3 / 16 July
A young man, a courtier at the court of the Emperor Trajan, he was a secret Christian. Once, when the Emperor and all his court were offering sacrifice to idols, Hyacinthus stood apart from these abominable ceremonies. He was therefore denounced and brought to trial before the Emperor. The Emperor urged him to deny Christ and sacrifice to idols, but Hyacinthus remained firm as diamond and said to the Emperor: 'I am a Christian. I revere Christ and worship Him, and I bring my living self to Him as a sacrifice.' Whipped, spat upon and flayed, this holy martyr was flung into prison. By order of the Emperor, he was given nothing to eat but food that had been sacrificed to idols. Hyacinthus would not eat this, and died in prison after eight days. The warder saw two shining angels in the prison, one covering the martyr's body with his own glorious vesture and the other placing a wreath of glory on his head; and the whole prison was filled with light and radiance. The young Hyacinthus suffered with honour and was crowned with a wreath of glory in the year 108. St Anatolius, Patriarch of Constantinople.
A nephew of Saint Patrick; when Saint Germanus of Auxerre (July 31) visited Britain in 448 AD to refute the Pelagians, he met an Irish colonist whose son became his disciple and chose his master's name for himself. Germanus of Man was born in Brittany and went to Ireland to work with Saint Patrick. He was a missionary monk in Ireland, in Wales under Saints Brioc (May 1) and Illtyd (November 6), and Brittany. Germanus left Brittany to meet Patrick in Britain about 462. There he engaged in a magic contest with Gwrtheyrn. After that he returned to Ireland (c. 466) eventually to become the bishop of the Isle of Man during the lifetime of Patrick. After evangelising in Wales, his name is traced in Spain and Gaul. His martyrdom is recorded in Normandy. His memory is preserved in place names, such as Jarman and Gremain, in areas such as Caernavonshire, Denbighshire, Montgomeryshire, and Radnorshire. His name is also found in the Acts of Kieran and those of other early Irish saints. Leland mentions a pilgrimage to Garmon ("Armon") at Llanarmonyn.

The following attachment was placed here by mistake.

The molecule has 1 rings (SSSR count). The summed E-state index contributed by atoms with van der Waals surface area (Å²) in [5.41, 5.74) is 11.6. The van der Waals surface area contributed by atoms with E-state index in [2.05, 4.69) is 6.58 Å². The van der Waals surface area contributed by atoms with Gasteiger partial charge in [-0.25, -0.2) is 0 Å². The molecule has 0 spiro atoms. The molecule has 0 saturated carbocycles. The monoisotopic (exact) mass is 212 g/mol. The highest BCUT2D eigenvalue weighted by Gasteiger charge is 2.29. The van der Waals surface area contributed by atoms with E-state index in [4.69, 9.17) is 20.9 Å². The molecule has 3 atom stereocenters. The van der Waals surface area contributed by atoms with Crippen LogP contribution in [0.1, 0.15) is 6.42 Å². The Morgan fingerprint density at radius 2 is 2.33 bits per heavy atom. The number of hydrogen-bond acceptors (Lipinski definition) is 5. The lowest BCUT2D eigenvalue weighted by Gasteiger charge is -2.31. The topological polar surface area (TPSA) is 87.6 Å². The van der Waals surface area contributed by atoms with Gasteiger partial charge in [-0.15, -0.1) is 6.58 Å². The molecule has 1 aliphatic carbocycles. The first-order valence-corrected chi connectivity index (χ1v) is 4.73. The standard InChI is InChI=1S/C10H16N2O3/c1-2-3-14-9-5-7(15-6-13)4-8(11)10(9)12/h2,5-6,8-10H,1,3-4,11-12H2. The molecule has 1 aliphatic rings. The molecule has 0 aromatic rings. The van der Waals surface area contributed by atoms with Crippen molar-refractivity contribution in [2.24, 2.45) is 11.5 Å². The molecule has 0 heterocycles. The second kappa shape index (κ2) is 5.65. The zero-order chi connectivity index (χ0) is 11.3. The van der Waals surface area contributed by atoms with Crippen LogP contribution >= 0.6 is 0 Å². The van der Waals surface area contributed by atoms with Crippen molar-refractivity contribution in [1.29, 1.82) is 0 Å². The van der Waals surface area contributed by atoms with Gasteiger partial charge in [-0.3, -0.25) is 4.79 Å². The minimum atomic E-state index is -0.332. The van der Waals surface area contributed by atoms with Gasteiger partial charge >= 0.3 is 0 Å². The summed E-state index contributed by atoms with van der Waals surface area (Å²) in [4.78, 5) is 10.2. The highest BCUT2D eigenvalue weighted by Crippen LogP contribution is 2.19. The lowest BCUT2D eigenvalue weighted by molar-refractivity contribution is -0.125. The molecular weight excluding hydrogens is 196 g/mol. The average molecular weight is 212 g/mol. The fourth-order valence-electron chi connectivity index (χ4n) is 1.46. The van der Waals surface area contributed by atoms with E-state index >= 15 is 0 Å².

Troparion (tone 2): Nephew of Patrick and missionary in Ireland,/ thou didst spread the Faith in many lands./ From Wales to Brittany, and thence to the Isle of Man,/ thou didst glorify Christ wherever thou didst tread./ Pray to Christ to save our souls.